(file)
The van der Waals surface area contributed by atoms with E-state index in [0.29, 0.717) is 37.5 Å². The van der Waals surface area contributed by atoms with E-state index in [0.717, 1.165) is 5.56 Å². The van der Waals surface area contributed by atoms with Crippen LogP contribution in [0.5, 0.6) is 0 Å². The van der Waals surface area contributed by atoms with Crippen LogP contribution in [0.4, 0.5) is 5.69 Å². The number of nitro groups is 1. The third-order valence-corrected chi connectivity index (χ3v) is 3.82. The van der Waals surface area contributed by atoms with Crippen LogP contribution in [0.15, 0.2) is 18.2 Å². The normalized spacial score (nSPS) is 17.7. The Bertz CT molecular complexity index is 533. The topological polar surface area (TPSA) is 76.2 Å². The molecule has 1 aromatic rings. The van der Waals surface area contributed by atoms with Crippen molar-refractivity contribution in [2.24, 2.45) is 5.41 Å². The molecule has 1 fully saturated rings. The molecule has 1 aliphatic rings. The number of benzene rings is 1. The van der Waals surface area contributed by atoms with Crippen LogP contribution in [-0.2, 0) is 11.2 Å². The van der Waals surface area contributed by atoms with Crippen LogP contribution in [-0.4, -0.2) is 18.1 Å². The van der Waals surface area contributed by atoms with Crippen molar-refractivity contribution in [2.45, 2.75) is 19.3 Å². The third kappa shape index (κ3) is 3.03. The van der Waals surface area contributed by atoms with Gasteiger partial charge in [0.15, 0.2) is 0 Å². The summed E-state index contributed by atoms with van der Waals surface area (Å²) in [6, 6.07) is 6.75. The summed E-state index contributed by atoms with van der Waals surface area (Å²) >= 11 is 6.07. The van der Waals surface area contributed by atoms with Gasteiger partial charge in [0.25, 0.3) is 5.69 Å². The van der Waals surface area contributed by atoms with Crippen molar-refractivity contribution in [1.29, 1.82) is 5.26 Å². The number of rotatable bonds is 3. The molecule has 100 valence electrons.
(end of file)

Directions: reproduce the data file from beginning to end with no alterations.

The van der Waals surface area contributed by atoms with E-state index in [0.29, 0.717) is 37.5 Å². The van der Waals surface area contributed by atoms with E-state index in [0.717, 1.165) is 5.56 Å². The van der Waals surface area contributed by atoms with Crippen LogP contribution in [0.5, 0.6) is 0 Å². The van der Waals surface area contributed by atoms with Crippen LogP contribution in [0.4, 0.5) is 5.69 Å². The number of nitro groups is 1. The third-order valence-corrected chi connectivity index (χ3v) is 3.82. The van der Waals surface area contributed by atoms with Crippen LogP contribution in [0.15, 0.2) is 18.2 Å². The normalized spacial score (nSPS) is 17.7. The Bertz CT molecular complexity index is 533. The topological polar surface area (TPSA) is 76.2 Å². The molecule has 1 aromatic rings. The van der Waals surface area contributed by atoms with Crippen molar-refractivity contribution in [2.24, 2.45) is 5.41 Å². The molecule has 1 fully saturated rings. The molecule has 1 aliphatic rings. The number of benzene rings is 1. The van der Waals surface area contributed by atoms with Crippen LogP contribution in [-0.2, 0) is 11.2 Å². The van der Waals surface area contributed by atoms with Crippen LogP contribution in [-0.4, -0.2) is 18.1 Å². The van der Waals surface area contributed by atoms with Crippen molar-refractivity contribution in [2.45, 2.75) is 19.3 Å². The third kappa shape index (κ3) is 3.03. The van der Waals surface area contributed by atoms with Gasteiger partial charge in [0.15, 0.2) is 0 Å². The summed E-state index contributed by atoms with van der Waals surface area (Å²) in [6, 6.07) is 6.75. The summed E-state index contributed by atoms with van der Waals surface area (Å²) >= 11 is 6.07. The van der Waals surface area contributed by atoms with Gasteiger partial charge in [0.25, 0.3) is 5.69 Å². The van der Waals surface area contributed by atoms with Crippen molar-refractivity contribution in [1.29, 1.82) is 5.26 Å². The number of rotatable bonds is 3. The molecule has 100 valence electrons.